How much dark retro pathos fits on eight tracks? The Antwerp duo Stacks explored this question on »Love and Language« for the Amsterdam basement kids from Knekelhuis. The result has sacral traits, and the semi-human chorals, loaded with real echo, have something of Enya and priests alike. The difference: Stacks wear kid gloves to drag the devotional character of their music into the tomb, where it nibbles on all kinds of bones between the undead of Depeche Mode, Tropic of Cancer, Kavinsky and ’80s soundtracks to flicks like »Drive«.
There’s no skimping on vocoder use, and if there’s any ambiguity it’s damn well hidden. It doesn’t get much more gestural than the ballad »Freedom To Pretend«, afterwards »People Around« calls up so many eerie references with its step-tempo beat that it sounds like a world novelty. »Oh You« borrows its peculiarly disembodied atmosphere from The xx, with the vocals only managing to penetrate the synthesiser and electric guitar carpet in billowing swathes. Stacks combine the effects fetish of Shoegaze with the melancholy of the black scene to create finely produced and, above all, well arranged music that, with all-encompassing pop appeal, invites you to pine and grieve in equal measure – »To Be Near«. In its own way, a special album that one rarely gets to hear.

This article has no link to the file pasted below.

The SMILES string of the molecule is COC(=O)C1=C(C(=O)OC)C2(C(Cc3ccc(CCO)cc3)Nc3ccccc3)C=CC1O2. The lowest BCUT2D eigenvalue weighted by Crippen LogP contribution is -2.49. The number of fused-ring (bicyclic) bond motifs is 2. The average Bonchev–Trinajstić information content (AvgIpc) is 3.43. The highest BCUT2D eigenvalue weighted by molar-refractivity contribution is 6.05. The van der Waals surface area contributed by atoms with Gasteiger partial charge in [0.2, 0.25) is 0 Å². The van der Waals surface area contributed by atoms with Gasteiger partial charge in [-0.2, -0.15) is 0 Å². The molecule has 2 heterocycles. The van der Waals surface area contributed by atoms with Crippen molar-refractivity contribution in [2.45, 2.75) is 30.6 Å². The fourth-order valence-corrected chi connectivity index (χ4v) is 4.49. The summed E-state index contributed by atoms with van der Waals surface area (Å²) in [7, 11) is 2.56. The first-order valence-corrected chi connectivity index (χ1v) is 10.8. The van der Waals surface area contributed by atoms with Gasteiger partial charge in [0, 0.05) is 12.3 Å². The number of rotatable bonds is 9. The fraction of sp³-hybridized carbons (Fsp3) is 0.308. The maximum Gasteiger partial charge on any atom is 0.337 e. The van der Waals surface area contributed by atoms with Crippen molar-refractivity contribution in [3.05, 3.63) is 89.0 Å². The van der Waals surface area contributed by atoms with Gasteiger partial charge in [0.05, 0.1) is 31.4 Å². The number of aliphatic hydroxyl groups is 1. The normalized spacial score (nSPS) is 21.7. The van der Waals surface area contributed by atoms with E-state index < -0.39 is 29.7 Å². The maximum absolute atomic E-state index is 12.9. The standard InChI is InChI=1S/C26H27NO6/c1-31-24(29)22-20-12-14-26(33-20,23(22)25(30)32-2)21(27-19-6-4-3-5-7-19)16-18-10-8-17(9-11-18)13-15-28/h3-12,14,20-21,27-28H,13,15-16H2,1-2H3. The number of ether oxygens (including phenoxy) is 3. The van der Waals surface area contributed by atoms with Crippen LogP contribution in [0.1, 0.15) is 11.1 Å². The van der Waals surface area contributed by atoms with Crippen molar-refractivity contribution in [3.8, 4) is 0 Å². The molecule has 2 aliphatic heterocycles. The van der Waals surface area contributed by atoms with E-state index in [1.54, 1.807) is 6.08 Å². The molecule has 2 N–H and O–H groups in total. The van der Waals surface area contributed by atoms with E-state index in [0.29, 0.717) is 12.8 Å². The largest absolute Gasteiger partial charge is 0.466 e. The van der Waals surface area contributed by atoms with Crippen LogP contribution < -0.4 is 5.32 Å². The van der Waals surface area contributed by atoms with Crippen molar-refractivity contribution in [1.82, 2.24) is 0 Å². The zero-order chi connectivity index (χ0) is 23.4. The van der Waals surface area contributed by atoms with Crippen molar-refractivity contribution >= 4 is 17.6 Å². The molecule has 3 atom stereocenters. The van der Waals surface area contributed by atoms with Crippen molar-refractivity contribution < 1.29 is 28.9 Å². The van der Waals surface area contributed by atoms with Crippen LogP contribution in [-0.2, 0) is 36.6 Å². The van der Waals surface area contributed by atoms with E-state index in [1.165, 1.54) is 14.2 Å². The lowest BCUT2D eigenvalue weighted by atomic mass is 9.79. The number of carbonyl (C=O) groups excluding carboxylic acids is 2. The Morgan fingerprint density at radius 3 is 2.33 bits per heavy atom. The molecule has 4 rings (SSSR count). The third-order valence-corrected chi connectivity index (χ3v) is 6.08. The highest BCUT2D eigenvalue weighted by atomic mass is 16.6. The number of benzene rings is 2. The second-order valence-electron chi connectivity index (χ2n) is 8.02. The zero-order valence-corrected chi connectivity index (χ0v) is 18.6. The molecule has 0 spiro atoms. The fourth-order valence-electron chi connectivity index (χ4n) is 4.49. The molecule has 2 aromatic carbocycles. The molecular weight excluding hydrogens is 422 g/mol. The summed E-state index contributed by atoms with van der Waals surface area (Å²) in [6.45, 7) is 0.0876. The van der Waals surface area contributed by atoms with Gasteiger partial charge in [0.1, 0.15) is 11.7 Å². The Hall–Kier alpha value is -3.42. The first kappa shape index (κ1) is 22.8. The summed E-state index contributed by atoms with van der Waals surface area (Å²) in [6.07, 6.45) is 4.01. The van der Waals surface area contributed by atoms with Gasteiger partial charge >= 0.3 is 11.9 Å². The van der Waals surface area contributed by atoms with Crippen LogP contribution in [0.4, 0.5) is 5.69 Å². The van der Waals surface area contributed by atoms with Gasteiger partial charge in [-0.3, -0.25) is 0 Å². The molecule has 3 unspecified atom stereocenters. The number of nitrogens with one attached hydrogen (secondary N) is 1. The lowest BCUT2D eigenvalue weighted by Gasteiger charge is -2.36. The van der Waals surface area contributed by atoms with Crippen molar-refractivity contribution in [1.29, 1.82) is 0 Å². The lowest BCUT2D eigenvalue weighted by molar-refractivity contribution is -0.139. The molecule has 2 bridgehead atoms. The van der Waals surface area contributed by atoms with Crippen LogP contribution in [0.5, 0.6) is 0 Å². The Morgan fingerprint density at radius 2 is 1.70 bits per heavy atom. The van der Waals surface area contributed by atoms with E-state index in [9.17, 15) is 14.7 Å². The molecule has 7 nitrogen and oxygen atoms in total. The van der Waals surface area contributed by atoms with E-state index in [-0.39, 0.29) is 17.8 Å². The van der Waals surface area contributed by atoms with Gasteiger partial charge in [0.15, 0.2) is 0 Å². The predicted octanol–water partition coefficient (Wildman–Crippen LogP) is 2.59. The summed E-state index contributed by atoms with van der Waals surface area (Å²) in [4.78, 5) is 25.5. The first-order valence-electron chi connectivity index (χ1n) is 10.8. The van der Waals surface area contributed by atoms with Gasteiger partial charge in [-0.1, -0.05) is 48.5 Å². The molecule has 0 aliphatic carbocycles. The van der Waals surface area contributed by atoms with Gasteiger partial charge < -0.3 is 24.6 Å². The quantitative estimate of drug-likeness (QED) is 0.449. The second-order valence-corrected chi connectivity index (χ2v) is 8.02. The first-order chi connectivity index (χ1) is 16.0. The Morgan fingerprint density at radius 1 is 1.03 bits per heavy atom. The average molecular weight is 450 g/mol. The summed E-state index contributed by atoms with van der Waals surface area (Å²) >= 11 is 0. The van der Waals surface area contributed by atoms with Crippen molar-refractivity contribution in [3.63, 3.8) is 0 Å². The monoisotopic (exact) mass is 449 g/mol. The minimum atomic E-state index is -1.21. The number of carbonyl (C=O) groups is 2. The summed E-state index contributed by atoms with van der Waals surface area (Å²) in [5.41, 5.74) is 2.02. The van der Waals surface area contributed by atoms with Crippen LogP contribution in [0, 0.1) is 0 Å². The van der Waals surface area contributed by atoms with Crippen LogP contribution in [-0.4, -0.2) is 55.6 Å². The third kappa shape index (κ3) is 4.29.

Love And Language